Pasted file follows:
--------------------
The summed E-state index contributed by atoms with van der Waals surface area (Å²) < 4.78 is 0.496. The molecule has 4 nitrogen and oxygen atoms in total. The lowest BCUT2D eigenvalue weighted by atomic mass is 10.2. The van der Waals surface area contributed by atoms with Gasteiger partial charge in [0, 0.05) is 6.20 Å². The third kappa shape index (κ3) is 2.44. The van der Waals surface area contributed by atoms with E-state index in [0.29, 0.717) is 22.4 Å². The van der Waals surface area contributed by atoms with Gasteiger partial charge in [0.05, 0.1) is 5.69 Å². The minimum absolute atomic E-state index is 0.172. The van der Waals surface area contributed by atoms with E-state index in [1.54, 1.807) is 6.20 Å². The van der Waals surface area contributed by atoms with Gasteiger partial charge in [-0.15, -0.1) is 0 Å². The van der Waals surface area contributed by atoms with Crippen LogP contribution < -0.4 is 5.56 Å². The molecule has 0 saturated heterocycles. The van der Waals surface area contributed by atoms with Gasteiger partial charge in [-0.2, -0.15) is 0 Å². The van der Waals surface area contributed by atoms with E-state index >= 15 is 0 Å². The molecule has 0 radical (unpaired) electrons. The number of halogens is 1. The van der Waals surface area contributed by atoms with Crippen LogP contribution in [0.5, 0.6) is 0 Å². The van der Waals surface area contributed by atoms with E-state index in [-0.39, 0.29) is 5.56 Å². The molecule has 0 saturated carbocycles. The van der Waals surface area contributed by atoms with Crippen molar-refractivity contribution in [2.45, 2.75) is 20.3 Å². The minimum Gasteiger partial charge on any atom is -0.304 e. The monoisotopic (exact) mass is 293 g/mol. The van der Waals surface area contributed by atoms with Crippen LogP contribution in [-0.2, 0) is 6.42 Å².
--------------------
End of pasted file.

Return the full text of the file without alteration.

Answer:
The summed E-state index contributed by atoms with van der Waals surface area (Å²) < 4.78 is 0.496. The molecule has 4 nitrogen and oxygen atoms in total. The lowest BCUT2D eigenvalue weighted by atomic mass is 10.2. The van der Waals surface area contributed by atoms with Gasteiger partial charge in [0, 0.05) is 6.20 Å². The third kappa shape index (κ3) is 2.44. The van der Waals surface area contributed by atoms with E-state index in [0.29, 0.717) is 22.4 Å². The van der Waals surface area contributed by atoms with Gasteiger partial charge in [0.05, 0.1) is 5.69 Å². The minimum absolute atomic E-state index is 0.172. The van der Waals surface area contributed by atoms with E-state index in [1.54, 1.807) is 6.20 Å². The van der Waals surface area contributed by atoms with Gasteiger partial charge in [-0.15, -0.1) is 0 Å². The van der Waals surface area contributed by atoms with Crippen LogP contribution < -0.4 is 5.56 Å². The molecule has 0 saturated heterocycles. The van der Waals surface area contributed by atoms with Gasteiger partial charge in [-0.2, -0.15) is 0 Å². The van der Waals surface area contributed by atoms with E-state index >= 15 is 0 Å². The molecule has 0 radical (unpaired) electrons. The number of halogens is 1. The van der Waals surface area contributed by atoms with Crippen LogP contribution in [0.5, 0.6) is 0 Å². The van der Waals surface area contributed by atoms with E-state index in [-0.39, 0.29) is 5.56 Å². The molecule has 0 saturated carbocycles. The van der Waals surface area contributed by atoms with Crippen molar-refractivity contribution in [2.45, 2.75) is 20.3 Å². The minimum Gasteiger partial charge on any atom is -0.304 e. The monoisotopic (exact) mass is 293 g/mol. The van der Waals surface area contributed by atoms with Crippen LogP contribution in [-0.2, 0) is 6.42 Å².